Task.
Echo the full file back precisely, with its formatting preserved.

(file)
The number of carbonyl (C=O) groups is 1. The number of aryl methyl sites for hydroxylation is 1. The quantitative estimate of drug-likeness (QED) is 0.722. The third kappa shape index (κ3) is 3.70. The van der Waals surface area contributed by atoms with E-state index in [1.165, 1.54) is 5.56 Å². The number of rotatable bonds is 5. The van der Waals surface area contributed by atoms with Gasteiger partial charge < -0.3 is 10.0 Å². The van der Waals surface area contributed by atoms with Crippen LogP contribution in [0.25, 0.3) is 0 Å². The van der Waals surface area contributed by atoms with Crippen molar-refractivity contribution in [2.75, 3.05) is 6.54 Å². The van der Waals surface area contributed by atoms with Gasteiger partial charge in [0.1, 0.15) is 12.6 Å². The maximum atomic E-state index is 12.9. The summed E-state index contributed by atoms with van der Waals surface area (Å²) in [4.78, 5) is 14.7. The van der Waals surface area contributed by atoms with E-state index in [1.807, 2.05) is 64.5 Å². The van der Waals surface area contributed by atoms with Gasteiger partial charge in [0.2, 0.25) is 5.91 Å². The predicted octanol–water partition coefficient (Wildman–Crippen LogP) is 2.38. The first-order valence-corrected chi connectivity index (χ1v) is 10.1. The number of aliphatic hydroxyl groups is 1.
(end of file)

The number of carbonyl (C=O) groups is 1. The number of aryl methyl sites for hydroxylation is 1. The quantitative estimate of drug-likeness (QED) is 0.722. The third kappa shape index (κ3) is 3.70. The van der Waals surface area contributed by atoms with E-state index in [1.165, 1.54) is 5.56 Å². The number of rotatable bonds is 5. The van der Waals surface area contributed by atoms with Gasteiger partial charge < -0.3 is 10.0 Å². The van der Waals surface area contributed by atoms with Crippen LogP contribution in [0.25, 0.3) is 0 Å². The van der Waals surface area contributed by atoms with Crippen molar-refractivity contribution in [2.75, 3.05) is 6.54 Å². The van der Waals surface area contributed by atoms with Gasteiger partial charge in [0.1, 0.15) is 12.6 Å². The maximum atomic E-state index is 12.9. The summed E-state index contributed by atoms with van der Waals surface area (Å²) in [4.78, 5) is 14.7. The van der Waals surface area contributed by atoms with E-state index in [1.807, 2.05) is 64.5 Å². The van der Waals surface area contributed by atoms with Gasteiger partial charge in [0.2, 0.25) is 5.91 Å². The predicted octanol–water partition coefficient (Wildman–Crippen LogP) is 2.38. The first-order valence-corrected chi connectivity index (χ1v) is 10.1. The number of aliphatic hydroxyl groups is 1.